At first, Arcadia seems like a quiet book. With fewer than 300 pages, its weight portrays a slip of a book. It isn’t. Lauren Groff knows what is necessary. She knows how to pack her words in a neat, small bundle. Arcadia expands, fills time and space, lives.
The life story of Ridley “Bit” Stone is told in four parts, one for early childhood, adolescence, adulthood, and middle age. This is also the story of his parents, Hannah and Abe, and of the commune of Arcadia, in which Bit was raised.
Bit is a kind soul. He had the best Arcadia had to offer and, though he is often accused of being wishy-washy, he remains steadfastly pigheaded in his loyalty to the ideals of his youth. Seeing the world through Bit’s lens, people are gentler and nature is more accessible.
Reading this book, I felt the tug on my English-major soul to write a paper, to explicate metaphors, to read all the many literary works mentioned that have somehow escaped me so far. This is a book for people who love books. I was already a fan of Groff, after reading The Monsters of Templeton, but she has gotten even better.
Forgive me for being personal, but I feel compelled to mention that, as the owner of an independent bookstore, the idea of Arcadia is familiar. My people aren’t the hippies of Arcadia, but they are still idealists. We have our own smells of ink, coffee, crisp paper, and musty paperbacks. I routinely have to answer the question, “Do you think bookstores/print books/books are dying?” My answer is always no. People have been bemoaning the death of the bookstore my entire life and the death of the printed book since I was in high school. Yet, here is Lauren Groff’s brilliant new book for sale in my store–in the downtown of a small town, at that!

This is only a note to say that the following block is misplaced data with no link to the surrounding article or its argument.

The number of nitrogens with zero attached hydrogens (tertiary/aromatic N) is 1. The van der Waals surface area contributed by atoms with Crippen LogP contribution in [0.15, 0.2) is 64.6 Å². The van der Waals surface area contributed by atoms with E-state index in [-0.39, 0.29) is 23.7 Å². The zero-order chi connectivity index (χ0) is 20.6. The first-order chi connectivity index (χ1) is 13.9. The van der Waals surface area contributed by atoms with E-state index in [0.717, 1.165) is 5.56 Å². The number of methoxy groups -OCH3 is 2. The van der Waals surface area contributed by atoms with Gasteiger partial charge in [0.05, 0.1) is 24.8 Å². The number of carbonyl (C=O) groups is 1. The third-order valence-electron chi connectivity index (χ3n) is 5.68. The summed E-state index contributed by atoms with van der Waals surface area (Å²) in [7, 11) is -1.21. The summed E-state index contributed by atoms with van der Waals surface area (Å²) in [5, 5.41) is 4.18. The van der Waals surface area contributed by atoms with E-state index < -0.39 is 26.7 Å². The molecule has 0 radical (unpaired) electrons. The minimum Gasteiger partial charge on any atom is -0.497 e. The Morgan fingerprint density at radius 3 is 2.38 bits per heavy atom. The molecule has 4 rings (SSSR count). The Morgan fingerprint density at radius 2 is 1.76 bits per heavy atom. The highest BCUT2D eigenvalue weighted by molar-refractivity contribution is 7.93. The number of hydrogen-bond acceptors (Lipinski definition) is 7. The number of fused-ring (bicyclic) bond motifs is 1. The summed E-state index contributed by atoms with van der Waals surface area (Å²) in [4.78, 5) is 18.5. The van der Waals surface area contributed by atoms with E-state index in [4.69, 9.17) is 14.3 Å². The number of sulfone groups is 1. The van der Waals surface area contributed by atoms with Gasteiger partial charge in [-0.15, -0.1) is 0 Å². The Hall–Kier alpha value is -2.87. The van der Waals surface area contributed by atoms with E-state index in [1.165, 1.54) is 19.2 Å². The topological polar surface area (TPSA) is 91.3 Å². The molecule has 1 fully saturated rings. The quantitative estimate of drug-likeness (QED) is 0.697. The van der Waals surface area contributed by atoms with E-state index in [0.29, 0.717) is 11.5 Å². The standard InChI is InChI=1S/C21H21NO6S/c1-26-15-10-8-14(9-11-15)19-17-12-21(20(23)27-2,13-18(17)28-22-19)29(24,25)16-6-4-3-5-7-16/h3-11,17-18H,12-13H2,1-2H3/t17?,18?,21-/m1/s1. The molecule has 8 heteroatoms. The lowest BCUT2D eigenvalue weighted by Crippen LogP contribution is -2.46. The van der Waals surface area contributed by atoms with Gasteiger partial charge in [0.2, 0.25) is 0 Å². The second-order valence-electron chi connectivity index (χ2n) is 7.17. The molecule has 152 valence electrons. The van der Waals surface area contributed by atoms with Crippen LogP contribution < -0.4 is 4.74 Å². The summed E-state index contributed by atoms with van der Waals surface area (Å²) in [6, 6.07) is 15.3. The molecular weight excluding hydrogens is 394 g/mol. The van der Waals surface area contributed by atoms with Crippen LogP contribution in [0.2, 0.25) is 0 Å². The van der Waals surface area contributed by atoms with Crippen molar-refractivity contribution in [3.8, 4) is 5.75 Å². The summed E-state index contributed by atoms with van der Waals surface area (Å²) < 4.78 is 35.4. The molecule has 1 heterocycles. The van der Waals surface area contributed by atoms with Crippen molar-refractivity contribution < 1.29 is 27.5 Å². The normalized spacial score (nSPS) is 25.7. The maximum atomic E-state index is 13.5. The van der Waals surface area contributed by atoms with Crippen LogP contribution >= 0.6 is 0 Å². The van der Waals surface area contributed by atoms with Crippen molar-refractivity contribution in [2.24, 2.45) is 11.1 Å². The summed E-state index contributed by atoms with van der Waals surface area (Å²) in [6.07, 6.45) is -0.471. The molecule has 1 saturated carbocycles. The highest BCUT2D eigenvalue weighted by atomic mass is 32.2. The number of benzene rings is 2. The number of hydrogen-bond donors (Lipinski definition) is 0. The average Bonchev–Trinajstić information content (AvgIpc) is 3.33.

Bit and his friends from Arcadia gravitate to each other long after their community is torn asunder. I won’t explain why because I want you to buy this book, read it, and love it. I would just like to say that I know what that feels like. The first store I ever worked in was a marvel of dust, words, and art. One of the most vivid memories of my time there was the day that our beloved leader told us, in hushed tones, that the store was closing. I found myself sitting in the floor of the literature section, surrounded by so many good friends in so many crumbling paperbacks, crying as though a loved one had died. Months after the store closed, we employees met up for dinner, not so unlike Bit and the Old Arcadians.
The genius of Arcadia is how timeless it feels. The particulars of time and place, the details that seem so specific, anchor the story and give it a sense of reality, which actually sets it free. Bit could be any child of any school of thought and the greater message would remain unchanged.